Ryo: To be honest, the majority of developer-type content that I consume on a daily basis has been to solve a specific problem and the editorial aspect is a secondary concern. What most developers care about is finding a solution that’s up-to-date, clear, and concise. In terms of trends, I can only speak from my own experience, but I’ve seen the quality of what’s out there significantly improve as there is more and more incentive to create developer-literate content, one example that comes to mind is https://blog.logrocket.com/, they’ve done a good job of creating a content machine that’s constantly publishing new niche dev content. Sites like https://alistapart.com/ have been a mainstay for more editorial dev content and I enjoy reading that too, but I’ve found that it comes up less among our customer base since typically more editorial sites are creating a smaller number of carefully crafted articles talking about the latest trends rather than targeting the masses through search.
Nikhil: They have been really helpful in building brand awareness and domain authority. They do bring in leads however it isn't the biggest driver of our leads. We've one in the works to let you grade your content for free.
Nikhil: It's been word of mouth for us. Luckily communities like Superpath help spread the word for us.
Ryo: Luckily, since this was the second time Nik and I have started a company together, we were already prepared for the #1 lesson, which is that getting a project off the ground typically takes much longer than initially anticipated. We initially thought it would take us a year, it took us two.Second biggest lesson while bootstrapping Topic has been how important it is to be able to admit defeat and scrap your own work to start fresh, and to be able to distance yourself from your own work and put ego aside. That first year we spent building an SEO A/B testing tool that we eventually stopped working on because of a lack of traction. There is an optimal time to quit and switch gears and getting that calibrated correctly is really important for any creator.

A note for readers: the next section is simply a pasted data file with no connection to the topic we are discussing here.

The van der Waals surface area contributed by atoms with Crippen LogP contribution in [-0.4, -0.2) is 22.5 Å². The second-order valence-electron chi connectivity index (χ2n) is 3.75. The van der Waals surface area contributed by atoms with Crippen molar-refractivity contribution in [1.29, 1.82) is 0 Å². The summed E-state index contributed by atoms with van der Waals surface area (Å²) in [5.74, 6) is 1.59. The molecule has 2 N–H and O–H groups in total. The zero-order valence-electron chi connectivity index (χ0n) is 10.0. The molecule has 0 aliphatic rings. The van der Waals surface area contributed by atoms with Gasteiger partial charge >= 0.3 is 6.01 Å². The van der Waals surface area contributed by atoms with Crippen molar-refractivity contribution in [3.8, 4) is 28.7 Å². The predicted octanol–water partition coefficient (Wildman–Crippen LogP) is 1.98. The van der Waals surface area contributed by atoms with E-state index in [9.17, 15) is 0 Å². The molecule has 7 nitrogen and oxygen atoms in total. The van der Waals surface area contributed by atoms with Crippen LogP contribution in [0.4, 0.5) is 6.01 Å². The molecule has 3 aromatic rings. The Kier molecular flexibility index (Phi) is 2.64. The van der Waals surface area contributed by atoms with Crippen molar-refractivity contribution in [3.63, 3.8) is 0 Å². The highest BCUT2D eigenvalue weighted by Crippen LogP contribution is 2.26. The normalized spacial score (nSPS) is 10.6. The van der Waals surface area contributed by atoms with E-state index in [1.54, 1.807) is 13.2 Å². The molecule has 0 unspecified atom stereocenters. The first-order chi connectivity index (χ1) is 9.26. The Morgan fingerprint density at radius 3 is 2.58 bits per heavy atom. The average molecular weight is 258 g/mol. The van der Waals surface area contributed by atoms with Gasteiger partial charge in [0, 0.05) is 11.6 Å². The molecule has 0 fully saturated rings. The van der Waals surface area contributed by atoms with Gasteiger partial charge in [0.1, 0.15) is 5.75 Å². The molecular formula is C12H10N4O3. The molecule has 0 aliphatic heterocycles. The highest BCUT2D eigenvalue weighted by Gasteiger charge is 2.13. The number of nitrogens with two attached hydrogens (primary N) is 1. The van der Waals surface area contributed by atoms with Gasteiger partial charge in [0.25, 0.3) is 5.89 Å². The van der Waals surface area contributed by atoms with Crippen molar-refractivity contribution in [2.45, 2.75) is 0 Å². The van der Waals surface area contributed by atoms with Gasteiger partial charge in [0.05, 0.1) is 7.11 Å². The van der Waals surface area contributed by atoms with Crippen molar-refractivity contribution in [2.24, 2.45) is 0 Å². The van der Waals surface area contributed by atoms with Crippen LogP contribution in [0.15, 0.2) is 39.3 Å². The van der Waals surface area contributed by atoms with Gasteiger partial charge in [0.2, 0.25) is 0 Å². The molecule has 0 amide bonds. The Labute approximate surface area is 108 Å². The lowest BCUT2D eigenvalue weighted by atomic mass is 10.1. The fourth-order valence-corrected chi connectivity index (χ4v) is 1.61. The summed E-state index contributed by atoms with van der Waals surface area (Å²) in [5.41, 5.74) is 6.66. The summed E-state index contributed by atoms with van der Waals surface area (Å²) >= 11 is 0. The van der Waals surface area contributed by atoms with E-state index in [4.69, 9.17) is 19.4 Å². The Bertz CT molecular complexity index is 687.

Nikhil: One of the things we started realizing recently is not having a third co-founder. Ryo & I love building product, marketing/ sales is something we do for growth, however it isn't our strongest suite. Next time we'd love to find a third co-founder with complementary skill sets.
Nikhil: We talk to our customers every day which helps us get up to speed with the latest SEO and content news. Also, we're responsible for growing the business so that acts as a forcing function for us to stay up to date with latest trends and marketing strategies. My go to source for learning is usually podcasts and blogs. Here are some of my favorite blogs: Superpath, Animalz, Grow and Convert, Backlinko & Swipefiles.
Ryo: Yes, we are account managers and customer support so that definitely helps. But we’ve also designed the product to make it easier for customers to start conversations with us. For example, we have a custom “Chat with Us” button at the top of the app. If you hover over it, a box with our faces on it encourages users to talk to us (definitely gets clicked on more than a generic intercom bubble). And when we’re rolling out a larger feature, we’ll gate it by embedding a CTA within the product that links to a Paperform for people to schedule a time. When it comes to connecting with customers, there’s a lot that can be baked into the product.
Nikhil: For us, it's been word of mouth. We do lots of random little things that help spread the awareness about our brand. I can't attribute to one channel for our growth at the moment.
Nikhil: We recently generated a report , it said those pages aren't generating any leads. I find it hard to believe, may be attribution is broken. The reason we built those pages is to help the buyer make an informed decision. Lead generation wasn't the main goal
Nikhil: Ahrefs, Keywords Everywhere, Search Console are couple of my